How post-Brexit law making is jeopardising the environment

Since Brexit, environmental policy is increasingly being implemented via statutory instruments (SIs), which have been used to transpose EU law into UK law. They cover almost every aspect of the environment, from chemicals to wildlife to fisheries.

The Greener UK coalition has reviewed over a hundred SIs over the past three years and found some worrying trends: ministers giving themselves greater powers, progress being inadequately monitored and a risk that scientific advice could be squeezed out of policy making.

1. The environmental impacts of statutory instruments
Brexit has changed the way environmental law is made in the UK. Previously, 80 per cent of our environmental laws came from the EU. Defra has rewritten these laws to bring them into the UK statute book, many via SIs.

SIs have a well-earned reputation for being technical and complex, but they are often used to bring in regulations with large environmental impacts.

An SI might set out which pesticides and chemicals are allowed in the UK; how farmers are subsidised; how biodiversity levels are monitored; whether landowners can burn carbon absorbing peat; the maximum levels of antibiotics allowed in meat; or whether your pet needs a passport to enter Northern Ireland.

Even the UK’s hugely important and legally binding carbon budgets are brought in via SIs. These budgets, which set a limit on the carbon the UK is allowed to emit over five year periods, form the basis of the governments’ climate strategies. The same applies to the legally binding targets that will be set through the Environment Bill, which will be brought to life via SIs.

This central role of SIs to the environment is why Greener UK has had such a strong interest in them. This reviewer lists them and includes analysis provided by lawyers and policy experts. Greener UK has also produced a briefing highlighting the main trends and recurring issues.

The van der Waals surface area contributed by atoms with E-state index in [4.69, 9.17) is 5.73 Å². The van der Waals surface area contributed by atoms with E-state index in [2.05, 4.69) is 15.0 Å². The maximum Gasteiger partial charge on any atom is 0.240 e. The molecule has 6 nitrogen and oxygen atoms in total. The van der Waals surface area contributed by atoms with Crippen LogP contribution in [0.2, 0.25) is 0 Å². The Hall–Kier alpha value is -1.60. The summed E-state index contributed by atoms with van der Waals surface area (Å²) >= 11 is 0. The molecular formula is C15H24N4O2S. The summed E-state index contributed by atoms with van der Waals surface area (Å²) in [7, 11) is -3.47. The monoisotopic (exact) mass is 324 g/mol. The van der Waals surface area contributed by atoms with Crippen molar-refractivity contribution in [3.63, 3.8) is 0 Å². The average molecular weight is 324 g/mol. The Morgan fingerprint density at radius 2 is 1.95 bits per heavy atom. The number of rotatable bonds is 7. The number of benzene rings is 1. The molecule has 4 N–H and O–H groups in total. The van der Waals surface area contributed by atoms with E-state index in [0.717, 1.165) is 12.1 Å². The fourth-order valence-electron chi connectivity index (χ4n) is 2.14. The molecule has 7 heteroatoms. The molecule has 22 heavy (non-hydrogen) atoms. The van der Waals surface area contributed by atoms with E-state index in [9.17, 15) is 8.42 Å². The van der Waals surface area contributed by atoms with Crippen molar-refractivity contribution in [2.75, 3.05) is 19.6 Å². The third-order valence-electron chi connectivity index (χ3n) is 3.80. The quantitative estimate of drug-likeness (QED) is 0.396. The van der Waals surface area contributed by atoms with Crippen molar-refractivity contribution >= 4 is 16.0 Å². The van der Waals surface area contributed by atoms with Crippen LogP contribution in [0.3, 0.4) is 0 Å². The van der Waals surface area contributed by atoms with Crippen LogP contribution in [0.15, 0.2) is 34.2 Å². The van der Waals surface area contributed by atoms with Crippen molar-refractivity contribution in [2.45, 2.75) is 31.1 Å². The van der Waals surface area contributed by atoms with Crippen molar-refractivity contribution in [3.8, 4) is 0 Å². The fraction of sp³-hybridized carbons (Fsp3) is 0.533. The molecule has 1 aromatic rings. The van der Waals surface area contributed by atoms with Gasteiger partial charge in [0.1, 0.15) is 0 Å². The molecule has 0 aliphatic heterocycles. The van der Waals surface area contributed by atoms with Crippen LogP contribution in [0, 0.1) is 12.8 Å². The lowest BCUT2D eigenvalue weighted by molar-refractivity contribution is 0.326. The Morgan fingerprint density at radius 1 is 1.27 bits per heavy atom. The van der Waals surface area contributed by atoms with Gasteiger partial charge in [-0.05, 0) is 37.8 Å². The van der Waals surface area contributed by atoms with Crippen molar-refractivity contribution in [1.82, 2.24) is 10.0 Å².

2. Weaknesses in Defra’s post-Brexit SIs
One persistent trend is the greater powers given to ministers to change environmental law. For example, new SIs give them new powers over whether and when to ban pesticides, whereas these decisions previously relied explicitly on the latest scientific evidence. In another SI, EU lists of banned substances in food have not been replicated and ministers have been given power over how and when to replace them. Changes like these have made the government less accountable and environmental law making less transparent.

There are other issues. Previously, the European Commission played a role in enforcing environmental law and monitoring member states’ progress. These functions have been lost in translation in many cases. For example, new SIs do not require the government to publish information on fish stock management or levels of air pollution, meaning it is now harder to assess progress.

In many instances, EU specialist bodies like the European Chemicals Agency, the European Food Safety Authority or the European Medicines Agency have been replaced with domestic equivalents, like the Environment Agency and the Health and Safety Executive. To carry out their new level of duties effectively, these authorities need greater funding and expertise.

3. The need for greater transparency
There were concerns around many of the SIs Greener UK reviewed but the process of bringing them into law offers hardly any opportunity for scrutiny.

SIs are rarely changed after they have been introduced to parliament (“laid”). Greener UK has made a number of evidence submissions to the Secondary Legislation Scrutiny Committee, a parliamentary committee that scrutinises SIs. We have also provided briefings to MPs and peers around SIs debated in parliament. However, only around a third are debated in both Houses, and they are almost never amended or rejected.

This is why SIs must only be used to bring about genuinely uncontroversial changes. Many recent bills give ministers extensive powers to introduce substantive changes through SIs, such as the Fisheries and Agriculture Acts. The chairs of three parliamentary committees wrote to the government about this worrying trend in 2020, saying that “Parliament is being asked to pass legislation without knowing how the powers conferred may be exercised by ministers and so without knowing what impact the legislation may have on members of the public affected by it”.

Where SIs are necessary, early engagement by government departments with stakeholders is fundamental. During this parliamentary session Defra has had the third largest SIs programme, laying 200 SIs in the past 18 months. This pace is challenging for anyone with an interest to keep up with, not least because SIs can be difficult to understand and analyse.

There needs to be much greater transparency around the UK’s environmental law making to ensure the rules introduced are as robust as possible, are properly understood and have public buy-in.

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